It’s Hip To Be Square…

This week in Pre-Algebra we are reviewing square and introducing cube roots. Many of the kids have a tough time visualizing why a number is squared (it really makes a square!) and why they are cubed (3-D cube!). I wanted to spend some time really linking exponents to roots.. squaring is opposite of square root, cubing is opposite of a cube root..

I started the lesson with a square root video from BrainPop (requires login) and had the kids fill in an organizer with their own definitions of words from the video.


Then I played the song “It’s Hip To Be Square” by Huey Lewis and the News while they created a circle map of everything they knew already about squares.


Then with their shoulder partners, they had to draw the first three smallest squares and talk about their dimensions (1×1, 2,×2, and 3×3) in relation to the total squares.


After some discussion, they had to draw the first 15 (or as many as they could fit – then follow the pattern) perfect squares on a sheet of graph paper that they glued into their interactive notebooks. They used the information from their graph paper to fill in this chart:


We then discussed the relationship between length, width, and area of a square. We discovered that the side lengths will always be the same in a perfect square so we can say side x side = side squared.

After more discussion we filled in this organizer:


I really think the “if…. equals….. then…. is….” helped a lot of my students to understand the relationship between the two. I made sure to use the sentence framing for each of the examples.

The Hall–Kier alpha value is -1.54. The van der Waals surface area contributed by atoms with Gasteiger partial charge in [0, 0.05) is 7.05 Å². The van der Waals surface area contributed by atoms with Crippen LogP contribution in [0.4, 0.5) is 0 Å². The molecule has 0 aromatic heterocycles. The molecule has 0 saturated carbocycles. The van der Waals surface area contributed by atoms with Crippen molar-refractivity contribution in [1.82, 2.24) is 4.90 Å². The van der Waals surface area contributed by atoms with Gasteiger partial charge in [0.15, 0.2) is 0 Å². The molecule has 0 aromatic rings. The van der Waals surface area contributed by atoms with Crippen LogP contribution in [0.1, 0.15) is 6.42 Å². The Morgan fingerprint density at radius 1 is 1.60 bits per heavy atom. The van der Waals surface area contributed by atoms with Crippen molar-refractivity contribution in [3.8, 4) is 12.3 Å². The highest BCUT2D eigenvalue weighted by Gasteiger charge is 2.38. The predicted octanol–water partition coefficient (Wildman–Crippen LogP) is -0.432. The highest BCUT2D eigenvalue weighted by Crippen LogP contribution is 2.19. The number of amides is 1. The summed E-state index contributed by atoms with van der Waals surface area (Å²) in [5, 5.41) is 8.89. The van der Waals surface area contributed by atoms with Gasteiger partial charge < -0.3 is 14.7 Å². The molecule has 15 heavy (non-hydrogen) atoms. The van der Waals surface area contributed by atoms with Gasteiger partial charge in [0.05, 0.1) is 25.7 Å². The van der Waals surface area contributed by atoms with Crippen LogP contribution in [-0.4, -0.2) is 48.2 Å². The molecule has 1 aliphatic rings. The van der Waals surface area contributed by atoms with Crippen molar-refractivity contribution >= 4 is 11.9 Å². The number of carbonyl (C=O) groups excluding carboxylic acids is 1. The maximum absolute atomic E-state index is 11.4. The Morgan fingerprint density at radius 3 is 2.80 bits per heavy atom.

I have a 90 minute block A/B schedule, so we then continued on to cube roots and approximations of square roots. For a shorter class this is a great ending point before practice/homework.

Cube Roots: I first had the students independently answer these two questions based on the diagram:


A lot of students didn’t understand how there were only 27 cubes, they wanted to count faces and answered 54. I had to show them layer by layer why there are only 27.

Then we discussed how cube roots are similar and different from square roots here:


Then I gave them the rest of the chart for independent practice:


We quickly talked about approximating square roots to what two whole numbers a non-perfect square lies between.


They all seemed to get this part fairly quickly:


Then I gave them a homework page with word problems and practice placing roots on a number line.

The file is available (for free) in my TPT store!!


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Wants vs. Needs Card Sort

Today in Personal Finance we talked about the difference between wants and needs as part of our budget unit. I modified a card sort from unicef with memes (that the kids said I was “not using correctly” and I said “I don’t care”).

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In their predetermined groups they first had to make a wants pile and a needs pile. Then they had to rank their wants and needs from most to least important and make a flow map.

wants needs

my example flowchart

Each group presented to the class and we tracked how our wants and needs were different. It led to some interesting discussion of how our values determine our priorities.

This is a great lead in for budgeting and (probably?) other activities as well!

The cards are here! (all memes are from the internet and not my creation AT ALL)


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